Informational Site NetworkInformational Site Network
Privacy
 
   Home - Steel Making - Categories - Manufacturing and the Economy of Machinery

Steel Making

Mushet And Bessemer
That Mushet was "used" by Ebbw Vale against Bessemer is, perh...

Silicon
Silicon prevents, to a large extent, defects such as gas bubb...

Molybdenum
Molybdenum steels have been made commercially for twenty-five...

Phosphorus
Phosphorus is one of the impurities in steel, and it has been...

The Theory Of Tempering
Steel that has been hardened is generally harder and more br...

A Satisfactory Luting Mixture
A mixture of fireclay and sand will be found very satisfactor...

Testing And Inspection Of Heat Treatment
The hard parts of the gear must be so hard that a new mill f...

Chromium
Chromium when alloyed with steel, has the characteristic func...

The Leeds And Northrup Potentiometer System
The potentiometer pyrometer system is both flexible and subst...

Quenching
It is considered good practice to quench alloy steels from th...

Annealing To Relieve Internal Stresses
Work quenched from a high temperature and not afterward tempe...

Conclusions
Martien was probably never a serious contender for the honor ...

Steel Worked In Austenitic State
As a general rule steel should be worked when it is in the a...

Alloying Elements
Commercial steels of even the simplest types are therefore p...

Heat Treatment Of Lathe Planer And Similar Tools
FIRE.--For these tools a good fire is one made of hard foundr...

Sulphur
Sulphur is another impurity and high sulphur is even a greate...

Temperatures To Use
As soon as the temperature of the steel reaches 100 deg.C. (...

The Effect
The heating at 1,600 deg.F. gives the first heat treatment w...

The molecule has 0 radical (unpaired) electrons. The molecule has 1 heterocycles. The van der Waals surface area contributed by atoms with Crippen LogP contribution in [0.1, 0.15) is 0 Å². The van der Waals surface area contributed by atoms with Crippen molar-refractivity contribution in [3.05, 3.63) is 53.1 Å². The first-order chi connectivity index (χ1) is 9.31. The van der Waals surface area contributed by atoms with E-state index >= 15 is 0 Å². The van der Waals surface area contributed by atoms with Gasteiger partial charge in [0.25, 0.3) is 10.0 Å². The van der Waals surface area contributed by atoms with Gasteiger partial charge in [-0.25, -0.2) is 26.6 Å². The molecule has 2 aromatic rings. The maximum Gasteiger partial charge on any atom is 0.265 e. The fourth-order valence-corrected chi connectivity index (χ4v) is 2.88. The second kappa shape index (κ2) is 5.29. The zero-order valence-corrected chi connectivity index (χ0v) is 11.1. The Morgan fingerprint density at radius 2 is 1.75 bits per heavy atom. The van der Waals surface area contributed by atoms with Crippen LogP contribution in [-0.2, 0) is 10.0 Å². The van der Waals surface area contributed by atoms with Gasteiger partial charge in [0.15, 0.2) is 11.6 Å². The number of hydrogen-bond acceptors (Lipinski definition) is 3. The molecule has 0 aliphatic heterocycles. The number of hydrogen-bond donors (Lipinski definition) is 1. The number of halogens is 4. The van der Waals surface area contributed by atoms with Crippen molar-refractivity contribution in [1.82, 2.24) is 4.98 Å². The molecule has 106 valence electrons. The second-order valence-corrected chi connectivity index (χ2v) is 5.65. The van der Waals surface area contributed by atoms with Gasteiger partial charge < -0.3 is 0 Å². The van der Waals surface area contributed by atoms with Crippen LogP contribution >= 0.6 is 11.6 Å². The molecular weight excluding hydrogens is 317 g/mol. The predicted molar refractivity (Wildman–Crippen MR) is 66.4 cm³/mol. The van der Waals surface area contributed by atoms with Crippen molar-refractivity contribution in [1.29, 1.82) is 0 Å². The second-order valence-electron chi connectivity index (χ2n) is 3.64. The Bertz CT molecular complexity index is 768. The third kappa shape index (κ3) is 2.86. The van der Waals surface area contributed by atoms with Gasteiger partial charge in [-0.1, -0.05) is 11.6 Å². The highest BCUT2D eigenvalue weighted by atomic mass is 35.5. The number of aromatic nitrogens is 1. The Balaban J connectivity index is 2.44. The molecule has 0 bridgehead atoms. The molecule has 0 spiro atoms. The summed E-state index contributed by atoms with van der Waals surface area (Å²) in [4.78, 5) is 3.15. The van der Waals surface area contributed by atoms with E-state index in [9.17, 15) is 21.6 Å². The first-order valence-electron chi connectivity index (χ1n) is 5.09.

Highly Stressed Parts
The highly stressed parts on the Liberty engine consisted of ...

Rate Of Absorption
According to Guillet, the absorption of carbon is favored by ...



The Effect Of Tempering On Water-quenched Gages






Category: HARDENING CARBON STEEL FOR TOOLS

The following information has been supplied by Automatic and Electric
Furnaces, Ltd., 6, Queenstreet, London, S. W.:

Two gages of 3/4 in. diameter, 12 threads per inch, were heated
in a Wild-Barfield furnace, using the pyroscopic detector, and
were quenched in cold water. They were subsequently tempered in a
salt bath at various increasing temperatures, the effective diameter
of each thread and the scleroscope hardness being measured at each
stage. The figures are in 10,000ths of an inch, and indicate the
change + or - with reference to the original effective diameter
of the gages. The results for the two gages have been averaged.

TABLE 24.--CHANGES DUE TO QUENCHING
----------------------------------------------------------------
After Tempering temperature, degrees Centigrade
Thread quenching-----------------------------------------
220 260 300 340 380 420
---------------------------------------------------------
1 +25 +19 +17 +15 +13 +11 +11
2 +18 +12 +11 + 9 + 6 + 5 + 5
3 +12 + 6 + 5 + 3 0 0 0
4 +10 + 4 + 4 + 2 ... 0 - 1
5 + 9 + 4 + 4 + 2 0 0 0
6 + 9 + 4 + 3 + 2 0 0 0
7 +10 + 5 + 5 + 3 + 2 + 1 + 2
8 + 8 + 4 + 3 + 2 0 0 + 1
9 + 9 + 4 + 3 + 2 + 1 + 1 + 1
10 + 9 + 5 + 5 + 3 + 2 + 2 + 2
11 + 7 + 4 + 4 + 2 + 1 + 1 + 1
12 + 9 + 5 + 5 + 5 + 4 + 4 + 3

Scleroscope 80 70 70 62 56 53 52
----------------------------------------------------------------

Had these gages been formed with a plain cylindrical end projecting
in front of the screw, the first two threads would have been prevented
from increasing more than the rest. The gages would then have been
fairly easily corrected by lapping after tempering at 220 deg.C. Practically
no lapping would be required if they were tempered at 340 deg.C. There
seems to be no advantage in going to a higher temperature than
this. The same degree of hardness could have been obtained with
considerably less distortion by quenching directly in fused salt. It
is interesting to note that when the swelling after water quenching
does not exceed 0.0012 in., practically the whole of it may be
recovered by tempering at a sufficiently high temperature, but when
the swelling exceeds this amount the steel assumes a permanently
strained condition, and at the most only 0.0014 in. can be recovered
by tempering.





Next: Tempering Colors On Carbon Steels

Previous: Tempering Round Dies



Add to del.icio.us Add to Reddit Add to Digg Add to Del.icio.us Add to Google Add to Twitter Add to Stumble Upon
Add to Informational Site Network
Report
Privacy
SHAREADD TO EBOOK


Viewed 3364